Nokia has already said it plans to become the world’s largest entertainment network through its vast share of the mobile handset market (read our September cover story for more detail). Now it looks like the Finnish mobile device maker aims to become the world’s largest mobile bank as well.
“Nokia Money” is a just-announced mobile financial service that will allow consumers to transfer money to another person or entity via their mobile phone number. That means customers will be able to use their mobile devices to pay merchants, settle utility bills, split the dinner check, settle a bet, or top-off their pre-paid SIM cards without ever stepping foot inside a bank, or even opening their wallets.
The service will be built on the back of the mobile financial service company Obopay, which already has extensive experience in moving money via mobile devices, having been in that business since 2005. Nokia also intends to integrate Nokia Money to with other payment services and banking platforms as well.
While Nokia Money offers convenience to those in the first world, Nokia sees the service bypassing traditional banking in the third world. There are 4 billion mobile phone users globally, but only 1.6 billion bank accounts. Many of the remaining 2.4 billion mobile customers don’t have access to even the most rudimentary banking services. Nokia Money intends to step into that void, allowing customers to perform all the functions of a basic checking or savings account right from their mobile phones.
Whether Nokia Money harkens the true beginning of a paperless economy remains to be seen; credit card companies like Visa have tinkered with bringing debit and credit card functionality to mobile devices, only to be stymied by technological hurdles and, more importantly, privacy and security concerns. Other companies are also trying to crack the mobile transaction market. Facebook is developing a mobile payment system for its virtual currency, and individual banks are trying to make it easier for their account holders to conduct financial transactions via mobile devices. But for those without access to ATMs and bank branches on every corner, much less the infrastructure to support a credit card economy, Nokia Money has the potential to thrive. And by thrive, we mean thrive to the tune of 2.4 billion users, a market that’s a bit too large to be called a niche.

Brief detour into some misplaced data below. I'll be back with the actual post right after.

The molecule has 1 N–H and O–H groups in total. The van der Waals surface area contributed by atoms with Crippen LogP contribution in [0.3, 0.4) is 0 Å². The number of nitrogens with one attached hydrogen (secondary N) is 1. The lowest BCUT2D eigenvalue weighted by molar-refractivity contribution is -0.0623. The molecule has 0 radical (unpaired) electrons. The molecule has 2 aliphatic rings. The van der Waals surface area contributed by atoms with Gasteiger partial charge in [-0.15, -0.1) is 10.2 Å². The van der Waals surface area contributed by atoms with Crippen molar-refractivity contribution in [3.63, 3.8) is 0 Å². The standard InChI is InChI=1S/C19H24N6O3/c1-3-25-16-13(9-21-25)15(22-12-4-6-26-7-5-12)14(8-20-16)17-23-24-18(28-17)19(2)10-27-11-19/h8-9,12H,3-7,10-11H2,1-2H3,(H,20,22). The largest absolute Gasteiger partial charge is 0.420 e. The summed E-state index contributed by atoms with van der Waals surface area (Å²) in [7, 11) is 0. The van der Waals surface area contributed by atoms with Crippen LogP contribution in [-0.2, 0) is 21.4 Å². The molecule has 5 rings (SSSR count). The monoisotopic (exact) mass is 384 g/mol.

Nokia plans to show off Nokia Money for the first time next Wednesday and Thursday at Nokia World in Stuttgart, and will gradually roll out in selected markets beginning in 2010.